Treat mastitis by getting that duct unplugged, see above, (massage, hot and cold, keep the milk moving) and use an anti inflammatory like ibuprofen to bring down the inflammation and make you feel better. Lots of TLC, rest, food, fluids and feeding baby.  Getting worse, or no better within 24 hours?  See your  doctor for antibiotics to head off infection.


Check out:
  •  your bra, (underwires, padding, wrong size) 
  • clothes (bunched up shirt under your arm whilst you feed...areas that feel tight)
  •  baby slings...hand bag straps compressing the ducts.
  •  your sleeping position...if you sleep on your side, are you squashing your breast?
  •  holding your baby in the same position for prolonged periods of time
  • are you holding your breast whilst feeding? 

Do you hold your breast during feeds? Some mums do, some feel they can't get latched unless they do. It might be an idea to go along to your local drop-in clinic and see the breastfeeding peer supporters, infant feeding adviser, breastfeeding counsellor (try the La Leche League for a local referral to knowledgeable free volunteer support) or IBCLC .  These women will be trained to help you latch your baby in a way that brings your baby to you, rather than breast to baby.  There are other techniques to making the breast and nipple easier to access too, such as rolling up a muslin into a sausage and putting it under your breast to bring the nipple into view or into a position where you can more easily bring your baby to you. All this said, there's nothing wrong with holding your breast...unless you're causing plugged ducts.  Holding your breast during latching can mean that you are loathe to disturb your baby once latched, and then have to maintain the hold all through the feed, which can be uncomfortable...and cause blocked ducts.


 Things that can help:

  • Make sure you feed on demand, and don't make your baby wait for a feed.
  • Avoid missing a feed, or pump or express to remove the milk
  • Pump or express if your baby isn't removing the milk adequately.
  • Make sure you are getting enough fluids and adequate rest where possible.
  • Massage in the direction of the plug, towards your nipple.  Do this whilst feeding, and in a warm shower.
  • Hot flannels over the area will cause the tissue in the breast to expand gently and enable the plug to move along the duct
  • change feeding positions so that your baby is draining different areas of the breast.  
  • Feed with the baby's chin pointing towards the blocked duct.  Try laying your baby on your bed and feeding her from above, looming over her to dangle your breast into her mouth.
  • Feed on the side with the plugged duct first. Babies have a stronger suck early on in the feeding, and you can take advantage of this to help shift the blockage.
  • Lecithin and reducing saturated fats in the diet...only if the problem keeps coming back.  You'll find it in the local health food  shop, and also in the pharmacy.  Lecithin is found in egg yolk, and is what helps to smooth out mayonnaise, as it breaks down fat particles, and stops them from clumping together.


Blocked ducts can be related to blebs.  These are blocked nipple pores, and where the skin closes over a pore it is called a milk blister.  What came first, the bleb or the blocked duct?  Some specialists believe that blocked ducts cause blebs, some that blebs cause blocked ducts.  More about blebs here.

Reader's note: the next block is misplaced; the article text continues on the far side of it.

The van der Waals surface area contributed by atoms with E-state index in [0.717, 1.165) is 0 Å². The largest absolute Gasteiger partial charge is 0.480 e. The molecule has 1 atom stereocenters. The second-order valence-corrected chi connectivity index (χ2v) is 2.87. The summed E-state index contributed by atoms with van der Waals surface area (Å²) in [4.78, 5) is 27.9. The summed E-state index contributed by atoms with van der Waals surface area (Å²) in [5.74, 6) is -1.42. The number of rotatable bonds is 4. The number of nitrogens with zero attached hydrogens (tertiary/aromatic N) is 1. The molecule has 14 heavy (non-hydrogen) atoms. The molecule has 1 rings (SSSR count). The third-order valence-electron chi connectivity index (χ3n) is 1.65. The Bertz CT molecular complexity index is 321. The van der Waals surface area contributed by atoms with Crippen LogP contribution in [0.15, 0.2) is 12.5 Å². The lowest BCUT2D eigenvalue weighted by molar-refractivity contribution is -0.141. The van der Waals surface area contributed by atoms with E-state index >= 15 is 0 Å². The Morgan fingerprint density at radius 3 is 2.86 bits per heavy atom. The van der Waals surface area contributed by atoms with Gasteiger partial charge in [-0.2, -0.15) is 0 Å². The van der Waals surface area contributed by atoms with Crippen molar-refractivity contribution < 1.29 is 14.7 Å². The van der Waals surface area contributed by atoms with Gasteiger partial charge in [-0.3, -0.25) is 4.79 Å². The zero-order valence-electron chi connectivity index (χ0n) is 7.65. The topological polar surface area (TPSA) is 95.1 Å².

These phone lines are available if you need to speak to a breastfeeding counsellor (UK)

ABM 0300 330 5453
NBFH 0300 100 0212
NCT  0300 3300 771
LLL 0845 120 2918
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Tuesday, 4 August 2015

Raw black and blue


This is a custom-made necklace for a dear friend, who suffers from chronic illness with inflammation and pain.  I added the lapiz because it is his favourite colour and his favourite number is five, hence the number combinations.  I usually only work in multiples of three.  The raw black cherry amber and raw lapiz lazuli contrast with the polished cognac amber and turquoise chips to give the necklace a feeling of contrasting but complementary textures and colours.

The succinic acid in amber is released when amber is worn next to the skin and thus heated gently to body temperature.  Lapiz is the stone of inner peace, and stress release, bringing objectivity and clarity to the mind and enabling connection with the higher conciousness, and spirituality.

Turquoise is the stone of protection.

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Thursday, 30 July 2015

Communion

Not all mothers wish, or are able to breastfeed their babies. If this is you, you'll find no judgement on your circumstances or choices here. This is simply a comment on how I feel when I'm supporting mums and babies to breastfeed.

There is something about sitting with a mum who is happily nursing her baby, especially when just a short time before she had been doubting her abilities and her body.  Maybe its her feeling of pride and wonder; relief that her determination has paid off. Maybe we are all drunk on the oxytocin pervading the room. It feels to me like being in the presence of the most holy of communions, the most pure and giving form of love that there is.